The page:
"We need to learn to live in harmony with our wildlife friends, not to destroy them," Donaldson said.

In Marco Island, nearly 95 percent of the burrowing owls live in vacant lots. Owners who want to build on the empty lots are able to remove the burrows after obtaining a permit, ruining some of the few burrows that are left in Florida, as CNN reported.

"We're just trying to give them some extra places to live," said Smith to CNN.

Plastic bails, left, and aluminum bails, right, are photographed at the Green Waste material recovery facility on Thursday, March 28, 2019, in San Jose, California. Aric Crabb / Digital First Media / Bay Area News via Getty Images

By Courtney Lindwall

Coined in the 1970s, the classic Earth Day mantra "Reduce, Reuse, Recycle" has encouraged consumers to take stock of the materials they buy, use, and often quickly pitch — all in the name of curbing pollution and saving the earth's resources. Most of us listened, or lord knows we tried. We've carried totes and refused straws and dutifully rinsed yogurt cartons before placing them in the appropriately marked bins. And yet, nearly half a century later, the United States still produces more than 35 million tons of plastic annually, and sends more and more of it into our oceans, lakes, soils, and bodies.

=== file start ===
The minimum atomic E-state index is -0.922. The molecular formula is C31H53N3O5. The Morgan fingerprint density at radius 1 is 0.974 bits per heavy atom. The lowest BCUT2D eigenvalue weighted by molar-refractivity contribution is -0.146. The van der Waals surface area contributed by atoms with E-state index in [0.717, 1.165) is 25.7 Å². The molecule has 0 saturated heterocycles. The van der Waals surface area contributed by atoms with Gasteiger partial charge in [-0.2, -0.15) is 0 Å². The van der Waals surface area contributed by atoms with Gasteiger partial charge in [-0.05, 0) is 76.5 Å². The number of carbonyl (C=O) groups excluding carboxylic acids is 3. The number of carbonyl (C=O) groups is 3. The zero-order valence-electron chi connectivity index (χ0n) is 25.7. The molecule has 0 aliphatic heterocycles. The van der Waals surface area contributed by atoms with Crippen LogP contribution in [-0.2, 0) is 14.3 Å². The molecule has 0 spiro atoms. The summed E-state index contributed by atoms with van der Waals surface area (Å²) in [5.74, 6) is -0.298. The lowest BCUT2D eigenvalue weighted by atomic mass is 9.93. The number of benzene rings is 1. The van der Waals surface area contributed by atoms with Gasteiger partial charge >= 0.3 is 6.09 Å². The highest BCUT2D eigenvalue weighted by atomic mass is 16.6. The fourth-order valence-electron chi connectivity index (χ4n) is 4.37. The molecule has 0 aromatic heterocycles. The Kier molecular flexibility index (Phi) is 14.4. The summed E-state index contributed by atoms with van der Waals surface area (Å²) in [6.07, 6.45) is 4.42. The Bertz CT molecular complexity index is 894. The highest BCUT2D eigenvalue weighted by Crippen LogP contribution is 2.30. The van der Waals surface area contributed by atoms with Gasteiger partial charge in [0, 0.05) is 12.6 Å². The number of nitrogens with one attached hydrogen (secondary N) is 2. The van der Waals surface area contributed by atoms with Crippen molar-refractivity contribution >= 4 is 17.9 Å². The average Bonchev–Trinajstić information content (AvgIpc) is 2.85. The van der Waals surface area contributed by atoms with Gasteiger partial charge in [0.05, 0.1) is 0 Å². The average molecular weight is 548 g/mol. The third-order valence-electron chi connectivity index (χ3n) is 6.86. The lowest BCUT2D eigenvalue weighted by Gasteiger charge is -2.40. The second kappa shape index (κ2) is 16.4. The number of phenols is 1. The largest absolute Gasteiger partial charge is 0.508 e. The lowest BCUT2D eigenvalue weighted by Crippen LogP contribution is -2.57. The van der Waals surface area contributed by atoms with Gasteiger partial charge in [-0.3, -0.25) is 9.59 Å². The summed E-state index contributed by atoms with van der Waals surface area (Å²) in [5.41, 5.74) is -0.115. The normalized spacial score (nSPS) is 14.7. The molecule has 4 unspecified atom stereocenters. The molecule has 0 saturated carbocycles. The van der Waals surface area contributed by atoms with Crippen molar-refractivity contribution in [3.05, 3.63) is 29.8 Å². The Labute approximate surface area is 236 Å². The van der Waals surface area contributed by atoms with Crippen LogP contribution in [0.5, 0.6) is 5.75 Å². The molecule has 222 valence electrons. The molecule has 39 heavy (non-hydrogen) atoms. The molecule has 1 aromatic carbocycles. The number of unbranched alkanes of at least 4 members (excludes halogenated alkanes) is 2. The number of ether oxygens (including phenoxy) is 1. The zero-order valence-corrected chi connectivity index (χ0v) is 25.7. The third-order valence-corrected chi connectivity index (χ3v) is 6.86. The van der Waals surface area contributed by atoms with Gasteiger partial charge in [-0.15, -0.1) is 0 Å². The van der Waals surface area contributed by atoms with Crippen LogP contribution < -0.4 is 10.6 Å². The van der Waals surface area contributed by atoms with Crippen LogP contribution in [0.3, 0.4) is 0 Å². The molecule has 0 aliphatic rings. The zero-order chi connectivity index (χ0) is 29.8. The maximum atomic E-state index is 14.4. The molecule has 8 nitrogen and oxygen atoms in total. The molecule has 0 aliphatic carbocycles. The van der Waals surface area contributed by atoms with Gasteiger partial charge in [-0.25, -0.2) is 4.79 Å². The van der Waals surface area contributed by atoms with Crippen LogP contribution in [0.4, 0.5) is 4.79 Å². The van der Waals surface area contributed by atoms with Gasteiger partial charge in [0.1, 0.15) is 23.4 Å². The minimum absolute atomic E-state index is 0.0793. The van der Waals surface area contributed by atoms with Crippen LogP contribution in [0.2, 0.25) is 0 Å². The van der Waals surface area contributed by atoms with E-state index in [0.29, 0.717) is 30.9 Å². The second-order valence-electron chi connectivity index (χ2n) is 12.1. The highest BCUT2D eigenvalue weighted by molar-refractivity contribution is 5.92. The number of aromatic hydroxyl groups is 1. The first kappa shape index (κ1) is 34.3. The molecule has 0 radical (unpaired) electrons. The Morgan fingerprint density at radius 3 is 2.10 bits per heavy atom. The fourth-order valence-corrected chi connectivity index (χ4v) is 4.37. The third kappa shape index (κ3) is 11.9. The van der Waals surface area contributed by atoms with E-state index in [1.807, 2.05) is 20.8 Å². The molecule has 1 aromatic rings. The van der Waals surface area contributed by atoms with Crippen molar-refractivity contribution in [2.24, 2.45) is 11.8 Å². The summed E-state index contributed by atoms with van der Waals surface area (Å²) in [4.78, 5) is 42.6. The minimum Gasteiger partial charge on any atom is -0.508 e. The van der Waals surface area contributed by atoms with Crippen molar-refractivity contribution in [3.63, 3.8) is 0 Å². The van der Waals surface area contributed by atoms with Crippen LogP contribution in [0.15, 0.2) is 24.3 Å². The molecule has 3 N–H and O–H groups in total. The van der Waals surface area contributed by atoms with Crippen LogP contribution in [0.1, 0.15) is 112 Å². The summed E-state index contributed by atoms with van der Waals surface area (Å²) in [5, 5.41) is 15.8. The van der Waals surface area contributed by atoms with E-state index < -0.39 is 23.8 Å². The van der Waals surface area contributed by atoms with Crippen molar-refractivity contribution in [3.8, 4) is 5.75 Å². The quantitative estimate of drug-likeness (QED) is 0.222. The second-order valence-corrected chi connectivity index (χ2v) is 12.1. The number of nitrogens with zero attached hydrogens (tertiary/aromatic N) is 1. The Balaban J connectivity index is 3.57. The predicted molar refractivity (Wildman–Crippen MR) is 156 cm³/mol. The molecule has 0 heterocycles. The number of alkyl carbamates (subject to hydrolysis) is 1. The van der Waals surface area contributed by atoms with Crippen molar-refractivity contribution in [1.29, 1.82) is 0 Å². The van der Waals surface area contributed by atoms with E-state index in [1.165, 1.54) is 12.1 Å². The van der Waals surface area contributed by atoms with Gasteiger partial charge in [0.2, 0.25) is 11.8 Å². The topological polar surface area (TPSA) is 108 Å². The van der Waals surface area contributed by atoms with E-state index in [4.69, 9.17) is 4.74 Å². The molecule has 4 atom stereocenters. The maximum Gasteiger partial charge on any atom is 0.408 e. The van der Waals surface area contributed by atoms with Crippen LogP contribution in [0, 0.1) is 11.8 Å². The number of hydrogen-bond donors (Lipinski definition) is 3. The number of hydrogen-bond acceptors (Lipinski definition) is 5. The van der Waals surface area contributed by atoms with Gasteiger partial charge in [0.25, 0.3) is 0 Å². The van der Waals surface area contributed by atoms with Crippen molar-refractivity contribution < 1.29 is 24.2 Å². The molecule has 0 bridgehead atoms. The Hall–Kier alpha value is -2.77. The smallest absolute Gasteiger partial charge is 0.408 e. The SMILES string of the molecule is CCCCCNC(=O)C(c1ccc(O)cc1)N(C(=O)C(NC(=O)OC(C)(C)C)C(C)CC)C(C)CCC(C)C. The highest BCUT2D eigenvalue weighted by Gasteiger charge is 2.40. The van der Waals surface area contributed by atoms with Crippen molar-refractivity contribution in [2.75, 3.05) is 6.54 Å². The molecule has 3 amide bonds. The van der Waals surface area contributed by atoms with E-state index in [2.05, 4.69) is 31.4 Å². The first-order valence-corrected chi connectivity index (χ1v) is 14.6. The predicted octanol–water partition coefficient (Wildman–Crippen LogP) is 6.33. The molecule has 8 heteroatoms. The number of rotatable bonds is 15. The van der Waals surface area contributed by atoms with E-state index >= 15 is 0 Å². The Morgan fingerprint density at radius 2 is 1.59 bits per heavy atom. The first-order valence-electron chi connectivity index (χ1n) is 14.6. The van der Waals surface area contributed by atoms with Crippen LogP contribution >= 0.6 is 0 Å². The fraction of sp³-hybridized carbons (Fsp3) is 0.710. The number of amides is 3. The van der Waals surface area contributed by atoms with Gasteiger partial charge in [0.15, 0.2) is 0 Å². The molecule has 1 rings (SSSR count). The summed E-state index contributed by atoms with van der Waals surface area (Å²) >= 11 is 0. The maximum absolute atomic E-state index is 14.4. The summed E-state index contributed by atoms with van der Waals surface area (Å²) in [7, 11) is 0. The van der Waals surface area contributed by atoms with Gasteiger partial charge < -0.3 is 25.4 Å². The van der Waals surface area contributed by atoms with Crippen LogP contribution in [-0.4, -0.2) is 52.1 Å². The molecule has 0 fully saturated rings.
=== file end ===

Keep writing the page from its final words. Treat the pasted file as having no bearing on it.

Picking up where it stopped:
Read More Show Less
EcoWatch Daily Newsletter
Rise and Resist activist group marched together to demand climate and racial justice. Steve Sanchez / Pacific Press / LightRocket / Getty Images

By Alexandria Villaseñor

This story is part of Covering Climate Now, a global journalism collaboration strengthening coverage of the climate story.

My journey to becoming an activist began in late 2018. During a trip to California to visit family, the Camp Fire broke out. At the time, it was the most devastating and destructive wildfire in California history. Thousands of acres and structures burned, and many lives were lost. Since then, California's wildfires have accelerated: This past year, we saw the first-ever "gigafire," and by the end of 2020, more than four million acres had burned.

Read More Show Less
Trending
U.S. Interior Secretary Deb Haaland announced a pair of climate-related secretarial orders on Friday, April 16. U.S. Department of the Interior

By Jessica Corbett

As the Biden administration reviews the U.S. government's federal fossil fuels program and faces pressure to block any new dirty energy development, Interior Secretary Deb Haaland won praise from environmentalists on Friday for issuing a pair of climate-related secretarial orders.

Read More Show Less
David Attenborough narrates "The Year Earth Changed," premiering globally April 16 on Apple TV+. Apple

Next week marks the second Earth Day of the coronavirus pandemic. While a year of lockdowns and travel restrictions has limited our ability to explore the natural world and gather with others for its defense, it is still possible to experience the wonder and inspiration from the safety of your home.

Read More Show Less

By Michael Svoboda

For April's bookshelf we take a cue from Earth Day and step back to look at the bigger picture. It wasn't climate change that motivated people to attend the teach-ins and protests that marked that first observance in 1970; it was pollution, the destruction of wild lands and habitats, and the consequent deaths of species.

Read More Show Less